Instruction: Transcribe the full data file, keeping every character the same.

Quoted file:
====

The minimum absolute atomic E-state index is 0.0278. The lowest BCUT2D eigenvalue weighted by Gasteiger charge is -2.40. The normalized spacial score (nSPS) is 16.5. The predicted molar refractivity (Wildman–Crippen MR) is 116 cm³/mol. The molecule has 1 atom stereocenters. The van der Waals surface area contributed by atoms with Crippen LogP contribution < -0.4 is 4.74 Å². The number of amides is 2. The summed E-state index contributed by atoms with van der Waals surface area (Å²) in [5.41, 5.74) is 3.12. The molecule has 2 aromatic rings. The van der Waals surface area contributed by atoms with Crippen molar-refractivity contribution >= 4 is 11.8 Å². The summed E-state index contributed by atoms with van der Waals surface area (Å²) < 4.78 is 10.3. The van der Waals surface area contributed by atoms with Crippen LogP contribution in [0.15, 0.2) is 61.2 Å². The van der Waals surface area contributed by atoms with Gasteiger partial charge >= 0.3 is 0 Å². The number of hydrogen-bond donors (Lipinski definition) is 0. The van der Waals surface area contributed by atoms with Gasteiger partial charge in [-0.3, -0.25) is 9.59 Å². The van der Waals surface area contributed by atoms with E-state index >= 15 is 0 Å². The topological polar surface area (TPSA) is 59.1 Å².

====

The minimum absolute atomic E-state index is 0.0278. The lowest BCUT2D eigenvalue weighted by Gasteiger charge is -2.40. The normalized spacial score (nSPS) is 16.5. The predicted molar refractivity (Wildman–Crippen MR) is 116 cm³/mol. The molecule has 1 atom stereocenters. The van der Waals surface area contributed by atoms with Crippen LogP contribution < -0.4 is 4.74 Å². The number of amides is 2. The summed E-state index contributed by atoms with van der Waals surface area (Å²) in [5.41, 5.74) is 3.12. The molecule has 2 aromatic rings. The van der Waals surface area contributed by atoms with Crippen molar-refractivity contribution >= 4 is 11.8 Å². The summed E-state index contributed by atoms with van der Waals surface area (Å²) < 4.78 is 10.3. The van der Waals surface area contributed by atoms with Crippen LogP contribution in [0.15, 0.2) is 61.2 Å². The van der Waals surface area contributed by atoms with Gasteiger partial charge >= 0.3 is 0 Å². The number of hydrogen-bond donors (Lipinski definition) is 0. The van der Waals surface area contributed by atoms with Gasteiger partial charge in [-0.3, -0.25) is 9.59 Å². The van der Waals surface area contributed by atoms with E-state index >= 15 is 0 Å². The topological polar surface area (TPSA) is 59.1 Å².